CAM evolution is associated with gene family expansion in an explosive bromeliad radiation

Plant Cell. 2024 Apr 30:koae130. doi: 10.1093/plcell/koae130. Online ahead of print.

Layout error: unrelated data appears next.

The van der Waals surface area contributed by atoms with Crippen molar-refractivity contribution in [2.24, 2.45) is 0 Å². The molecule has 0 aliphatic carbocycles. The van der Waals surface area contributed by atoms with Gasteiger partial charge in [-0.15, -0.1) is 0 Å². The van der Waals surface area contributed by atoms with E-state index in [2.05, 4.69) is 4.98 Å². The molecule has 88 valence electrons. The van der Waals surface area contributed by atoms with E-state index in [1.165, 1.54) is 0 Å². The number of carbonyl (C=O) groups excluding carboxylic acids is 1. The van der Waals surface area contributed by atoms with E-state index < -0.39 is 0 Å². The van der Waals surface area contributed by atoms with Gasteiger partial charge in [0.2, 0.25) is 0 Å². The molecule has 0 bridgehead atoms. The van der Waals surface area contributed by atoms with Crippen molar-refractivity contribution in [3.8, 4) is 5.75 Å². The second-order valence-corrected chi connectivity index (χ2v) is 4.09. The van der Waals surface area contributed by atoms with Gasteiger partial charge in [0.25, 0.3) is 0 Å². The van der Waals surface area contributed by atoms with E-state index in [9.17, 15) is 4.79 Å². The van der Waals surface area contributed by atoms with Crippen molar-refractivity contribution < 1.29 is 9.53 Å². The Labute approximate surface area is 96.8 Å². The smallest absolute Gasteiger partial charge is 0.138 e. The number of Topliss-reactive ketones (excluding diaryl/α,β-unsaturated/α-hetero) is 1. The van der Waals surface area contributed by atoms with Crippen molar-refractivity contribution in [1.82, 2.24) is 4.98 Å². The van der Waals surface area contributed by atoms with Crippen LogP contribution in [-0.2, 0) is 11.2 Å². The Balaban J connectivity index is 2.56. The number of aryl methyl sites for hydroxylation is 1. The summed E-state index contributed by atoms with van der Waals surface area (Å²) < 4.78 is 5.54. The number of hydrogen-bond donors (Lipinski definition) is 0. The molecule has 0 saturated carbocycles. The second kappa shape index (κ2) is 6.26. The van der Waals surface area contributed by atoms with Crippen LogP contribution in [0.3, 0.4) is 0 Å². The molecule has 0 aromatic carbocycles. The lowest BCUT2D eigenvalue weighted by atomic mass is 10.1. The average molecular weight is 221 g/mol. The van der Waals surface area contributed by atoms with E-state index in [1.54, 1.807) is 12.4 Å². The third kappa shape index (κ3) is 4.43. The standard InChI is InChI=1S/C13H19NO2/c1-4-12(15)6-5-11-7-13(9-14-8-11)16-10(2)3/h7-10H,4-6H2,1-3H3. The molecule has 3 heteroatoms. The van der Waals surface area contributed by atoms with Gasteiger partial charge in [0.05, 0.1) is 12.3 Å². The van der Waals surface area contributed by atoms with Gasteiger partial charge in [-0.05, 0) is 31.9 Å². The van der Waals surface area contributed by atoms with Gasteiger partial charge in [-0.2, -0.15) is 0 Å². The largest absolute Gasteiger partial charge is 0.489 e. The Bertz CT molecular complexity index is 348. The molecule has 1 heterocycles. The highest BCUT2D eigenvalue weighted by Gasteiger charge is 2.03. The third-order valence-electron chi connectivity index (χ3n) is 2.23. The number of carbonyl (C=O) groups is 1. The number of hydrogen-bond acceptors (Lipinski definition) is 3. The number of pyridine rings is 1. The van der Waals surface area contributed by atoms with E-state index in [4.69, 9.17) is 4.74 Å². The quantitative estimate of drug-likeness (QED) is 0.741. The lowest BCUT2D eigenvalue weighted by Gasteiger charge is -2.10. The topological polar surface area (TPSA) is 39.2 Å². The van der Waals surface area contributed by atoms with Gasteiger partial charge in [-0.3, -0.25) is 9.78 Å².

The subgenus Tillandsia (Bromeliaceae) belongs to one of the fastest radiating clades in the plant kingdom and is characterised by the repeated evolution of Crassulacean acid metabolism (CAM). Despite its complex genetic basis, this water-conserving trait has evolved independently across many plant families and is regarded as a key innovation trait and driver of ecological diversification in Bromeliaceae. By producing high-quality genome assemblies of a Tillandsia species pair displaying divergent photosynthetic phenotypes, and combining genome-wide investigations of synteny, transposable element (TE) dynamics, sequence evolution, gene family evolution and temporal differential expression, we were able to pinpoint the genomic drivers of CAM evolution in Tillandsia. Several large-scale rearrangements associated with karyotype changes between the two genomes and a highly dynamic TE landscape shaped the genomes of Tillandsia. However, our analyses show that rewiring of photosynthetic metabolism is mainly obtained through regulatory evolution rather than coding sequence evolution, as CAM-related genes are differentially expressed across a 24-hour cycle between the two species but are not candidates of positive selection. Gene orthology analyses reveal that CAM-related gene families manifesting differential expression underwent accelerated gene family expansion in the constitutive CAM species, further supporting the view of gene family evolution as a driver of CAM evolution.